You and your spouse need a bigger place, so you plan on selling your one-bedroom condo and using that money to buy a two-bedroom townhouse. If you buy and sell simultaneously, you can use the profits from your current home for a down payment and renovation costs on your new one.
Sounds like a great idea, right?
There’s just one problem: one week before you close on your new home, your buyer backs out. You put your house back on the market, but there’s no way it’s going to sell in time, and you need your down payment and closing costs immediately.
That’s when a bridge loan comes in handy.
A bridge loan is a loan you can use to finance a new house or pay off existing debt, and help “bridge” the gap between when you need the money and what you have it.
In this post, I will explain:
Let’s get started with this post.
What Is A Bridge Loan?
A bridge loan helps serve as a funding source and capital until you can secure permanent financing, or pay off debt due before you have money for it. Like hard money loans, bridge loans are short-term, usually lasting only 6 - 12 months.
Bridge loans are commonly used in real estate transactions, especially in simultaneous buying and selling situations. Usually, you’d want to wait until your current property is under contract before you make an offer on a new home, but real estate is sometimes tricky. For example, what if you suddenly had to move across the country and need immediate funds until your home sells, or if you need to make a home purchase right away or risk losing it? A bridge loan can save the day.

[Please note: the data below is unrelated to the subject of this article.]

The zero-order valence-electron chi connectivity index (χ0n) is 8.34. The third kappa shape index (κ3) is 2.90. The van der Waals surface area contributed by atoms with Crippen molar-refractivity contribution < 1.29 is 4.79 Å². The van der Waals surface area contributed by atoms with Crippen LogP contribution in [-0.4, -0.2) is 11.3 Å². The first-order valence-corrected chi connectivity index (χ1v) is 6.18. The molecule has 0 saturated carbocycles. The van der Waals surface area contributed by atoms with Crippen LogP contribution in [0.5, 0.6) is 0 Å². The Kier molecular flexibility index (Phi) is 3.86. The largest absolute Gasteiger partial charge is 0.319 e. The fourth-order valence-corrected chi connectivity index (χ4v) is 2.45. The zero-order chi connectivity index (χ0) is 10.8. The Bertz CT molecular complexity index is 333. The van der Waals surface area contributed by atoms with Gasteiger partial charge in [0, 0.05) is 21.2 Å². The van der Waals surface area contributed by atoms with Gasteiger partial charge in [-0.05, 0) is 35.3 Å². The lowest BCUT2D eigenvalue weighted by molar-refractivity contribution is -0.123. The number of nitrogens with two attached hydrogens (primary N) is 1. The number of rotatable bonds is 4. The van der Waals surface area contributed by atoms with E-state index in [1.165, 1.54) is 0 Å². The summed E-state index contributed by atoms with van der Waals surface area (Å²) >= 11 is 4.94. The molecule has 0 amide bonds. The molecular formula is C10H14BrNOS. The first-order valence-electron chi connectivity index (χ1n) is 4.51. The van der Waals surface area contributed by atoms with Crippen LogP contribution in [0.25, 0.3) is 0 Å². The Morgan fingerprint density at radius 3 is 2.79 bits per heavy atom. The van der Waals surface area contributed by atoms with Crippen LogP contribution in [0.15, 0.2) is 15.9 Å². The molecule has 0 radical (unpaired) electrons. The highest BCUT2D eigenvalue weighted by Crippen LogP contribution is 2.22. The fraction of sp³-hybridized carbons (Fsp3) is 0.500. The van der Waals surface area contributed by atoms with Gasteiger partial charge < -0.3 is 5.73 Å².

In the real estate world, bridge loans have many other names. They’re also called:
How Does A Bridge Loan Work?
Primarily, bridge loans help home sellers when their simultaneous buy and sell doesn’t work out, or when they need to suddenly or unexpectedly move. They can cover your closing costs, help with a down payment, act as a second mortgage, and more. You can get a bridge loan through a lender, but you should do your research first.
Bridge loans lenders handle interest differently. Some lenders require you to pay interest along with your monthly payments. Other lenders require lump-sum interest payments, either paid upfront or at the end of your loan’s term.
While the terms and conditions of bridge loans can vary greatly, most of them share the following characteristics:
There are two main ways lenders can package bridge loans to meet your needs:
Hold Two Loans
If you hold two loans, you can borrow the difference between your loan’s current balance and up to 80% of your home’s value. The money available in your second mortgage is applied to your new home’s down payment. Meanwhile, you’re keeping your first mortgage intact until you sell your old home. Then, you pay it off.
Combine Both Mortgages
By rolling both mortgages into one, you can take out a single, large loan for up to 80% of your property’s value. This allows you to pay your first mortgage’s balance, then use the second towards your new home’s down payment.
When Do You Need A Bridge Loan?
Here are the most common situations when you may need a bridge loan:
Who Is Eligible For A Bridge Loan?